Photos from the 2016 Debate
Video of the 2016 Debate
Reservations or Admittance at the Door
The cost to attend is $5.00 per person plus a canned good(s) that will be donated to the Jewish Family Services community food pantry, children 12 and under are admitted for free.
For more information, please contact us online or call 913-642-6460.
Our 2016 Debaters
Our Esteemed Rabbinical Court
Why Have a Debate About Latkes & Hamantashen?
Because it’s fun! It’s entertaining! And, quite simply, there may be no more important topic to confront society in our time. Yes, for two hours, you will watch six funny, smart people, divided into two teams, argue for what is better: the latke or the hamantash. But, really, that’s just a springboard to exploring a wide range of substantial topics: art, music, politics, war, peace, design, fashion, national identity, even the meaning of life itself (it’s happened before, and it will happen again—just you watch).
And after the rebuttals, and after the ultimate winners are determined by a panel of judges and a vote by you, the audience, you’ll never guess what happens next: we eat! (Of course, we eat.) Latkes and hamantashen for all. Let the applesauce flow! Let the pastry melt in your mouth! Regardless of how the debate turns out, everybody wins.
“Highly absurd yet deeply serious, the annual debate is an opportunity for both ethnic celebration and academic farce. In poetry, essays, jokes, and revisionist histories, members of elite American academies attack the latke-versus-hamantash question with intellectual panache and an unerring sense of humor, if not chutzpah.”
— Ruth Fredman Cernea,
The Great Latke Hamantash Debate
Our Distinguished Professor of Ceremonies
Dr. Christopher Kelts, Director of Orchestral Studies & Conducting at Missouri State University, continues as honorable moderator of The Great Latke Hamantash Debate.
Through his thorough studies in Mozart’s triangulated key signatures during the Classical Era of music, Dr. Kelts continues his research on the longevity and inspiration of the Hamantash to western art music of the 18th and 19th centuries. Not swayed by his research in this most academic research, Dr. Kelts has embarked on the connections between the Latke – its shape – and the music of the great PDQ Bach, who, by all accounts, loves commas in sentences in which his name is used.
Joined today in keeping time of, what promises to be some long winded debaters, is his spouse and partner in crime, Maureen Kelts.
Drawing from his other esteemed colleagues, NOT represented here today, Dr. Kelts makes it a point to interject a sense of levity and dignity to this long standing debate – filled with tradition and hardcore facts! Ready? Get Set? Let’s Get It On!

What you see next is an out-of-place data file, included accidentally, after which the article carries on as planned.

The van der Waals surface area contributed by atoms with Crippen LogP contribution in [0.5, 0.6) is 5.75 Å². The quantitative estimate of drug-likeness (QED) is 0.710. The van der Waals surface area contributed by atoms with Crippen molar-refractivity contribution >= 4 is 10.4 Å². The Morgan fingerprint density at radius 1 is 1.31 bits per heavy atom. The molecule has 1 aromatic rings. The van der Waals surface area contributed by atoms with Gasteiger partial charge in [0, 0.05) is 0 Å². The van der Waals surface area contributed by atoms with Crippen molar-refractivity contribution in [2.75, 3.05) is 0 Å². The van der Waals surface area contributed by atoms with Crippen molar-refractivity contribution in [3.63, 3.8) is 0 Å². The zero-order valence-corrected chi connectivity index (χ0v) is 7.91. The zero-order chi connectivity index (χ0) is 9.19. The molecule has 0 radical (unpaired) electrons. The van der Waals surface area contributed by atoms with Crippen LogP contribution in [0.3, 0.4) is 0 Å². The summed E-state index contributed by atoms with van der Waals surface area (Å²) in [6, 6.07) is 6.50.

Our Eminent Mistress of Ceremonies. And Timekeeper.
Maureen Kelts graduated from Missouri State University in 2004.
As if being married to Dr. Chris Kelts were not proof enough of her sense of humor and patience, Maureen taught middle schoolers in Drama and Debate for many years.
History of the Debate
The Latke Hamantash Debate has been a University of Chicago tradition since 1946. It started with two professors and a Hillel director who worried that their Jewish students felt alienated in the midst of the American celebration of Christmas. Every year since then, dedicated Hillel directors, with the support of the University, have held the debate. And every year, distinguished participants hold forth on the merits and significance of latkes and hamantashen. Past participants have included Nobel Prize winners and University presidents. Each year, over 1,000 people attend at the University of Chicago.
Though the Debate began in Chicago, it has grown to include numerous college campuses, synagogues and Jewish centers nationwide. Sponsored by Congregation Ohev Sholom and underwritten by the Ruth Fredman Cernea Memorial Fund, this is our 4th annual debate in Kansas City.
In Honor of Ruth Cernea Fredman
- This event is held in honor of Ruth Fredman Cernea, beloved aunt of Ohev Sholom member, Melanie Allmayer. Cernea edited the book, The Great Latke-Hamantash Debate, a collection of some of the best material from debates over the years. [Read more about the book.]
Cernea was a former director of publications and resources at the Hillel International Center. She began work on the book with the intention of preserving the most memorable, and earliest, debates into one book. The book discusses the historical and social context of the debate’s founding. The book also provides an overview of the Jewish holidays, latke and hamantash recipes, and a glossary of Yiddish and Hebrew terms, so that Jewish and non-Jewish reader alike can enjoy the debaters’ erudition and humor.
What is a Latke or a Hamantash Anyway?
- Latkes are traditionally eaten during the festival of Hanukkah. They are shallow-fried pancakes of grated or ground potato, flour, and egg. The oil for cooking the latkes is symbolic of the oil from the Hanukkah story that kept the menorah in the Second Temple of ancient Israel lit with a long-lasting flame that is celebrated as a miracle.
- Hamantashen are usually eaten during the holiday of Purim, and are filled, triangular-shaped cookies or pastries. The shape is achieved by folding in the sides of a circular piece of dough, with a filling placed in the center. They are made with various fillings, including poppy seeds, prunes, dates, apricots, apples, and cherries.
Images from Debate 2015
For media inquiries, contact Victor Wishna at 646.526.4172 or by email at firstname.lastname@example.org.
We have news releases and images available for download.
Share this Post